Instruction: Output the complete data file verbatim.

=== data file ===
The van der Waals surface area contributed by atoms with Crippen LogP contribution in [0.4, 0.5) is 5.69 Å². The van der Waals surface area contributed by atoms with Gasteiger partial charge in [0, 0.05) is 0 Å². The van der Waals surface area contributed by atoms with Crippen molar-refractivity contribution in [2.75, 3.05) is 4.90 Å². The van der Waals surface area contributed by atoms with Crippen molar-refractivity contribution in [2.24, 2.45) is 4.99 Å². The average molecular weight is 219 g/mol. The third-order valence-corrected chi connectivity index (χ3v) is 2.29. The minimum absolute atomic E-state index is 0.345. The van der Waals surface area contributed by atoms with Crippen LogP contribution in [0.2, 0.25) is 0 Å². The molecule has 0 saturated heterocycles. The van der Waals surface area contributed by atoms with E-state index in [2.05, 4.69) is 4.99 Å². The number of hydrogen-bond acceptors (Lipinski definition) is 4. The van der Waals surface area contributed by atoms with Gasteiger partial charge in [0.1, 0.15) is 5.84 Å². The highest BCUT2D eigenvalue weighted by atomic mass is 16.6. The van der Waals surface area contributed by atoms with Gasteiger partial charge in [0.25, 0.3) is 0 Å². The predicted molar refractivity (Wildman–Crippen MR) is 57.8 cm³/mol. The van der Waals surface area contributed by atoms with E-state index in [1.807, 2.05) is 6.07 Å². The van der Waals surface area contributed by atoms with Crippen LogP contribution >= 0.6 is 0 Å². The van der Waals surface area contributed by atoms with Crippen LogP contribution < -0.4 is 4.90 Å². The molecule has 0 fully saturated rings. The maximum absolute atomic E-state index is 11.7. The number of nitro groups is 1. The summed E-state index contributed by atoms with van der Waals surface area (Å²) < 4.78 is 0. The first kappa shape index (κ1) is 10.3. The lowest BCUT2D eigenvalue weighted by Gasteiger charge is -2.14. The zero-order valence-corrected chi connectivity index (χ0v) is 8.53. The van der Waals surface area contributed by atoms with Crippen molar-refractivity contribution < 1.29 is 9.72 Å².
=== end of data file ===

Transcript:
The van der Waals surface area contributed by atoms with Crippen LogP contribution in [0.4, 0.5) is 5.69 Å². The van der Waals surface area contributed by atoms with Gasteiger partial charge in [0, 0.05) is 0 Å². The van der Waals surface area contributed by atoms with Crippen molar-refractivity contribution in [2.75, 3.05) is 4.90 Å². The van der Waals surface area contributed by atoms with Crippen molar-refractivity contribution in [2.24, 2.45) is 4.99 Å². The average molecular weight is 219 g/mol. The third-order valence-corrected chi connectivity index (χ3v) is 2.29. The minimum absolute atomic E-state index is 0.345. The van der Waals surface area contributed by atoms with Crippen LogP contribution in [0.2, 0.25) is 0 Å². The molecule has 0 saturated heterocycles. The van der Waals surface area contributed by atoms with E-state index in [2.05, 4.69) is 4.99 Å². The number of hydrogen-bond acceptors (Lipinski definition) is 4. The van der Waals surface area contributed by atoms with Gasteiger partial charge in [0.1, 0.15) is 5.84 Å². The highest BCUT2D eigenvalue weighted by atomic mass is 16.6. The van der Waals surface area contributed by atoms with Gasteiger partial charge in [0.25, 0.3) is 0 Å². The predicted molar refractivity (Wildman–Crippen MR) is 57.8 cm³/mol. The van der Waals surface area contributed by atoms with E-state index in [1.807, 2.05) is 6.07 Å². The van der Waals surface area contributed by atoms with Crippen LogP contribution >= 0.6 is 0 Å². The van der Waals surface area contributed by atoms with Crippen LogP contribution < -0.4 is 4.90 Å². The molecule has 0 fully saturated rings. The maximum absolute atomic E-state index is 11.7. The number of nitro groups is 1. The summed E-state index contributed by atoms with van der Waals surface area (Å²) < 4.78 is 0. The first kappa shape index (κ1) is 10.3. The lowest BCUT2D eigenvalue weighted by Gasteiger charge is -2.14. The zero-order valence-corrected chi connectivity index (χ0v) is 8.53. The van der Waals surface area contributed by atoms with Crippen molar-refractivity contribution < 1.29 is 9.72 Å².